DALLAS, TX—Michelle Smiths knows the devastation of losing a loved one to a terrible illness. Three women in her family died after being diagnosed with breast cancer.
"I know what that kind of pain and grief feels like," said the Rockwall mother.
Still, despite the personal loss, Smith won't take part in any of the events associated with the popular Susan G. Komen Foundation, which raises millions of dollars every year for breast cancer. Smith who is pro-life disagrees with the organization's decision to provide funding for Planned Parenthood, one of the biggest abortion providers in Texas.
"We should use that money in better ways like providing comprehensive services for women and mammograms."
It is being called the "pink ribbon scandal". Last year of the $93 million Komen raised to provide grants to about 2,000 organizations across the country for research and treatment, about $600,000 was given to 19 Planned Parenthood facilities. Officials say that is one percent of the money raised.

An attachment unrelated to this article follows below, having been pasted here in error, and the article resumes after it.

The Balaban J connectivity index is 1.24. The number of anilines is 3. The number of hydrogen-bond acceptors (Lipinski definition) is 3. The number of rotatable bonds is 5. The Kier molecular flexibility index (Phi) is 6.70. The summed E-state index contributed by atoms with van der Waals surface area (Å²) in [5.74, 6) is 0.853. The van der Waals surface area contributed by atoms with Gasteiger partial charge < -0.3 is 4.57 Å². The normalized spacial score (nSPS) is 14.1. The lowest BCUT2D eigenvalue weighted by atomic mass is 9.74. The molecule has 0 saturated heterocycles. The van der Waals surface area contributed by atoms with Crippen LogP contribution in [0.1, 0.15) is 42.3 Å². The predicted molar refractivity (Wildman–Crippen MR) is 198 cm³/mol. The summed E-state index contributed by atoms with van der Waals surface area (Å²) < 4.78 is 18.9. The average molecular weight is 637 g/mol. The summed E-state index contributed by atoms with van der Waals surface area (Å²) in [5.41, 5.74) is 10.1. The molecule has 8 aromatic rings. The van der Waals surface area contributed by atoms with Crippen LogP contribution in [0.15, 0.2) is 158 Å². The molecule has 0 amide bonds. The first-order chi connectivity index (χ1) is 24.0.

But, critics of Komen say that Planned Parenthood is one of the few organizations receiving Komen funds that doesn't provide mammograms. Those procedures are referred to outside facilities. Planned Parenthood provides what is called a "breast exam", where a qualified person manually checks for any abnormalities.
"Komen has no business associating with an abortion business," spokesperson for Texas Right To Life, Rachel Bohannon, said.
Bohannon's group is spearheading an online petition drive. Already the effort has collected about 5,000 signatures, intended to send a message to Komen officials and open eyes.
"We have had so many calls and emails from people who didn't know this was going on. These people are pro-life and they say they can't support Komen anymore."
But, officials with the Komen Foundation say the race events raise huge amounts of money that help thousands of women. They say funds are not used to pay for abortions or reproductive services.
As for Smith, she speaks to lawmakers on behalf of Concerned Women For America. She hopes to do the same with Nancy Brinker, the founder of the Susan G. Komen Foundation. Brinker started the organization after losing her sister to breast cancer.
"I pray that she would look into organizations that really can put an end to breast cancer."
A Komen spokesperson also says the organization audits group's that receive funds to make sure the monies are being used in the proper way.